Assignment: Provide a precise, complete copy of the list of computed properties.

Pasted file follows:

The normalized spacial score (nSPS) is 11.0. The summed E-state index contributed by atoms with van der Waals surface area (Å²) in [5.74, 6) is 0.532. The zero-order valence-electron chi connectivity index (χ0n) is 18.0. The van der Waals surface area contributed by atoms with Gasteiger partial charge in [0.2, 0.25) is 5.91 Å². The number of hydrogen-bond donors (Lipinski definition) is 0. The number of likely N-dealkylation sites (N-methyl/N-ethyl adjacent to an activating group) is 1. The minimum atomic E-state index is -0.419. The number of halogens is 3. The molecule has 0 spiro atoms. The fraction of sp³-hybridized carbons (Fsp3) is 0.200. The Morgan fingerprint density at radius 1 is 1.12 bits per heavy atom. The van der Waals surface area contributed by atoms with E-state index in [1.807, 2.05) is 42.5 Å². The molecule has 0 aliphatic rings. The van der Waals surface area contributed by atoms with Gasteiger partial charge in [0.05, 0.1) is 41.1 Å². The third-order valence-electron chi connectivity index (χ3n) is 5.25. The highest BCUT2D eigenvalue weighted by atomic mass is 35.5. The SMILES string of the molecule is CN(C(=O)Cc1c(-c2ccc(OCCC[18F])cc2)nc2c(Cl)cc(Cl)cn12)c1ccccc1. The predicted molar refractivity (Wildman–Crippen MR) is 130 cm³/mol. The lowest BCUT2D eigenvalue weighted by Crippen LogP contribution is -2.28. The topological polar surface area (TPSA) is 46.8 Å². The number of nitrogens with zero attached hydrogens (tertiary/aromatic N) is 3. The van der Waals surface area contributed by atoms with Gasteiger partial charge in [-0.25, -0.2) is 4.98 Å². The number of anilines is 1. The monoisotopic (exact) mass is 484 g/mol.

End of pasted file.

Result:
The normalized spacial score (nSPS) is 11.0. The summed E-state index contributed by atoms with van der Waals surface area (Å²) in [5.74, 6) is 0.532. The zero-order valence-electron chi connectivity index (χ0n) is 18.0. The van der Waals surface area contributed by atoms with Gasteiger partial charge in [0.2, 0.25) is 5.91 Å². The number of hydrogen-bond donors (Lipinski definition) is 0. The number of likely N-dealkylation sites (N-methyl/N-ethyl adjacent to an activating group) is 1. The minimum atomic E-state index is -0.419. The number of halogens is 3. The molecule has 0 spiro atoms. The fraction of sp³-hybridized carbons (Fsp3) is 0.200. The Morgan fingerprint density at radius 1 is 1.12 bits per heavy atom. The van der Waals surface area contributed by atoms with E-state index in [1.807, 2.05) is 42.5 Å². The molecule has 0 aliphatic rings. The van der Waals surface area contributed by atoms with Gasteiger partial charge in [0.05, 0.1) is 41.1 Å². The third-order valence-electron chi connectivity index (χ3n) is 5.25. The highest BCUT2D eigenvalue weighted by atomic mass is 35.5. The SMILES string of the molecule is CN(C(=O)Cc1c(-c2ccc(OCCC[18F])cc2)nc2c(Cl)cc(Cl)cn12)c1ccccc1. The predicted molar refractivity (Wildman–Crippen MR) is 130 cm³/mol. The lowest BCUT2D eigenvalue weighted by Crippen LogP contribution is -2.28. The topological polar surface area (TPSA) is 46.8 Å². The number of nitrogens with zero attached hydrogens (tertiary/aromatic N) is 3. The van der Waals surface area contributed by atoms with Gasteiger partial charge in [-0.25, -0.2) is 4.98 Å². The number of anilines is 1. The monoisotopic (exact) mass is 484 g/mol.